Boston Mayor Tom Menino pushes back against critics of an ambitious development and land-selling program, telling the Herald, “I took an oath” to serve four years, and “I’ll fulfill those four years.”
Raynham passed a host agreement yesterday for a slot parlor license at the town’s former dog racing track by an overwhelming 87 percent to 13 percent margin. Voters in Plainville approved a slots parlor at the harness racing track, while the company seeking to put a slots parlor in Millbury officially pulls the plug on the effort, the Telegram & Gazette reports.
A legislative committee voted to approve the compact hammered out between the Patrick administration and the Mashpee Wampanoag tribe for a Taunton casino, sending the measure to the full Legislature for a vote.
Boston’s Eastie-only casino vote isn’t yet a sure thing.
Colorado’s Senate president is ousted in a recall election that focused on his support of gun control measures, the Denver Post reports. The recall is a blow to Michael Bloomberg, who poured his PAC money into the race.
James Jay Carafano, a defense expert at the conservative Heritage Foundation, says the Syria debacle could spell the end of Secretary of State John Kerry’s brief tenure.
Income inequality across the nation continues to grow, according to a new study.
The House GOP is back on its hard line, attempting to trade a debt limit vote for a major delay in Obamacare implementation.
The Herald endorses John Connolly and Dan Conley in Boston’s preliminary mayoral election. The paper also throws in a rare anti-endorsement of Marty Walsh, saying the state lawmaker and former union official “has given ample evidence that his loyalties remain with his union supporters, not city taxpayers.”
The 12 mayoral candidates met in Dorchester last night for a forum on issues of concern in the city’s minority community.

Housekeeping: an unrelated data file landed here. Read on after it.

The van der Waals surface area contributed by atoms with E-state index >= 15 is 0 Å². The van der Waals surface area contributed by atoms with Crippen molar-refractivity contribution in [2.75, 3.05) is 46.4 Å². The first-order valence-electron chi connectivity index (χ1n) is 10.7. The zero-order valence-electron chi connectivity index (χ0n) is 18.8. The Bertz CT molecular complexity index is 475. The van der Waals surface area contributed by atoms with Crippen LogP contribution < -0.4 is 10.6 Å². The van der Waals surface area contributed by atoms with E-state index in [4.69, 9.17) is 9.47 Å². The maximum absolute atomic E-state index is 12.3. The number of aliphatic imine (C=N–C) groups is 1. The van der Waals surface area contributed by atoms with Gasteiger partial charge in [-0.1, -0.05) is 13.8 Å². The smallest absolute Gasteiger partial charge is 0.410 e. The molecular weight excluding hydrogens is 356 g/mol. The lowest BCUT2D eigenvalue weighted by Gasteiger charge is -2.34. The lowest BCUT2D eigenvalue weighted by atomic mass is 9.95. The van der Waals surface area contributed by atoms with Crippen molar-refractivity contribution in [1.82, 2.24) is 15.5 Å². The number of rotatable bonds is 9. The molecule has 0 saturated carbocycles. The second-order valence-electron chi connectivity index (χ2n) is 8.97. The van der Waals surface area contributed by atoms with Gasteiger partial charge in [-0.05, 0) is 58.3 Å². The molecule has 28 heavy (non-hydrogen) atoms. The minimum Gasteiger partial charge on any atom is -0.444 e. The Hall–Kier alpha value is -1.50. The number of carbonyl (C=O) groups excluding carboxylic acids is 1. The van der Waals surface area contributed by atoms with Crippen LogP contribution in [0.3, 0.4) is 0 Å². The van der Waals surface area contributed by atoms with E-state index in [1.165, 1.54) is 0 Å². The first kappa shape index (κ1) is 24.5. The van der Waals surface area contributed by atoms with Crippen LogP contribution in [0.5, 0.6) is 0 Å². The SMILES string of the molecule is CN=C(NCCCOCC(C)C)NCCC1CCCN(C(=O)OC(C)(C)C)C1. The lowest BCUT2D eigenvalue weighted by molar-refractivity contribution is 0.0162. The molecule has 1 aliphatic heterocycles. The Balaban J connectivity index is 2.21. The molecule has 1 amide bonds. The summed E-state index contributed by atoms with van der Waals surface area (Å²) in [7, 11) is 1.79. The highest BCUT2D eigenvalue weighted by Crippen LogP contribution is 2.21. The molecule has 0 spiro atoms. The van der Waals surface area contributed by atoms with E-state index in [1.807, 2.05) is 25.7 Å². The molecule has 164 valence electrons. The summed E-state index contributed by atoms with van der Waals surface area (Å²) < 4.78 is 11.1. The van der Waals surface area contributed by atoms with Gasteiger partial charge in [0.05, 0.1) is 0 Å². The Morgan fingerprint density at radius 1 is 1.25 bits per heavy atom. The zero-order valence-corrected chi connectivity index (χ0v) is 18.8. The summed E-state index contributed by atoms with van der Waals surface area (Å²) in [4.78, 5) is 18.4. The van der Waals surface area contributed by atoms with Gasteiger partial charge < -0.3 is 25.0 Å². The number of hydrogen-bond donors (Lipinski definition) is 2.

The Globe profiles Boston mayoral hopeful Rob Consalvo, who wears the “mini-me” label as a badge of honor.
Adrian Walker says John Barros is gaining traction.
Shirley Leung seems skeptical of Marty Walsh’s vow to be a tough negotiator with municipal unions as mayor, despite being labor’s candidate in the race.
Former governor’s councilor Carole Fiola of Fall River won the special election for the 6th Bristol House seat after a testy battle that included charges from the state GOP her husband’s position at a local economic development agency represented a conflict of interest.
Lawrence Mayor William Lantigua and City Councilor Dan Rivera are running neck and neck in fundraising, with Lantigua receiving money from 29 city employees and also spending $1,050 for a recreational fishing trip in New Hampshire, the Eagle-Tribune reports. Lantigua attends the opening of the renovated Campagnone Common and the Eagle-Tribune profiles inventor James O’Donoghue, one of the other candidates in the mayor’s race.
Bill de Blasio wins the Democratic primary for mayor of New York, but it’s unclear whether he secured enough votes to avoid a runoff, the New York Times reports. New York magazine reports that de Blasio appears to have won at least one-third of the vote among every one of New York’s fractious ethnic groups. Anthony Weiner ends his spectacular run as a failed mayoral candidate by flipping off a reporter.
Princeton economist Alan Blinder argues that regulators are losing the battle to tamp down the financial excesses that cratered the economy five years ago.HEALTH CARE
The path looks clear for Beth Israel Deaconess Medical Center’s acquisition of Jordan Hospital in Plymouth.